If good relations can be maintained between the organized church and the lay movement that functions largely without clergy leadership, there is hope that the former may be transformed. The one-man ministry, with that one man employed by a governing board of businessmen, and backed by a number of sincere hard workers, is a system that dies hard. There is hope for change where the one man in leadership has a deep sense of calling to bring into being a team with whom he can work, without the crippling professionalism that so often prevails in organized church life.
The New Testament has little to do with organized religion, even if that religion be Christianity. It has mostly to do with what one might call "the contagion of life." Its depiction of life (which was what Jesus said He had come to give) is extremely varied and unstructured. It is fire, it is wind, it is water. God as consuming fire, tongues of fire at Pentecost; wind blowing where it listed in undirected freedom, emblem of the mystery of the new birth; water, the upspringing well in the human heart, and the outflowing river from the inner man of those who believe. Perhaps the measure of the structure we use in our churches is the measure of our fear of them; though they all contain dangerous elements, they still depict the nature of God. So we conclude that we must turn our fear into faith and have more regard for them than for man's attempt to organize them. We need, of course, to be able to distinguish things that differ, not throwing away the baby with the bathwater.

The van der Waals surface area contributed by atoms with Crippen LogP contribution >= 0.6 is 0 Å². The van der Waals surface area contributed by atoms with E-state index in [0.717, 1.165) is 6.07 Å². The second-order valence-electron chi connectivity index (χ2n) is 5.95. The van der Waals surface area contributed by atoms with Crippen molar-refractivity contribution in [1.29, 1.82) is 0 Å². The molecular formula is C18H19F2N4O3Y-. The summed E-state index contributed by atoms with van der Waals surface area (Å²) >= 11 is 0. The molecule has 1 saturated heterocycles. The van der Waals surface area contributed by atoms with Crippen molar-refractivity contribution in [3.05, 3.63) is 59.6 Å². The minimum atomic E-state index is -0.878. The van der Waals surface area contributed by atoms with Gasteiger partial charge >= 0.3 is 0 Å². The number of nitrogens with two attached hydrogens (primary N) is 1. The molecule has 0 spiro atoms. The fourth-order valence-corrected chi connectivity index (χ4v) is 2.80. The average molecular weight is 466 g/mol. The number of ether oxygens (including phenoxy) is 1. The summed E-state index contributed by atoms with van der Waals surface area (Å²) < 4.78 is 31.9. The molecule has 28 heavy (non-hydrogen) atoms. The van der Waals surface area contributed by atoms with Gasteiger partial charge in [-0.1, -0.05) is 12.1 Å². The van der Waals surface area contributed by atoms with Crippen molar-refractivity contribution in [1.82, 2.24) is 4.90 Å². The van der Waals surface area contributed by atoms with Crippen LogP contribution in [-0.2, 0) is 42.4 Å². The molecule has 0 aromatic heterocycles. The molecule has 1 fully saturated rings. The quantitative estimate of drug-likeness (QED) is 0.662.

In George MacDonald's novel, Robert Falconer, an admirer of Falconer is discussing with him his work and that of his friends among the poor of London. He says to Falconer:
"Do you belong to the Church of England?"
"Yes, some of us do. Why should we not? Inasmuch as she has faithfully preserved the holy records and traditions, our obligations to her are infinite...."
"Then you count the Church of England THE church?" "Of England, yes; of the universe, no: that is constituted just like ours, with the living, working Lord for the heart of it."
"Will you take me for a member?" "No!"
"Will you not if - ?"
"You make yourself one if you will. I will not speak a word to gain you. I have shown you work. Do something, and you are of Christ's church."
So the idea of "going to church" or "going to worship" is quite wrong and misleading, unless one wishes to live under the old order of Judaism. The Spirit of Christ is disturbing all this. There are many groups which evidence a change of attitude toward church and worship. Many groups have sprung up which minimize organization and professionalism, allow room for lay leadership, and encourage the full range of the gifts of the Spirit — including our own Union Life Ministries. So we go on quietly witnessing to the freedom in Christ and the spirit of worship which spontaneously flows from those who have come to an awareness of their union with the Father and with each other.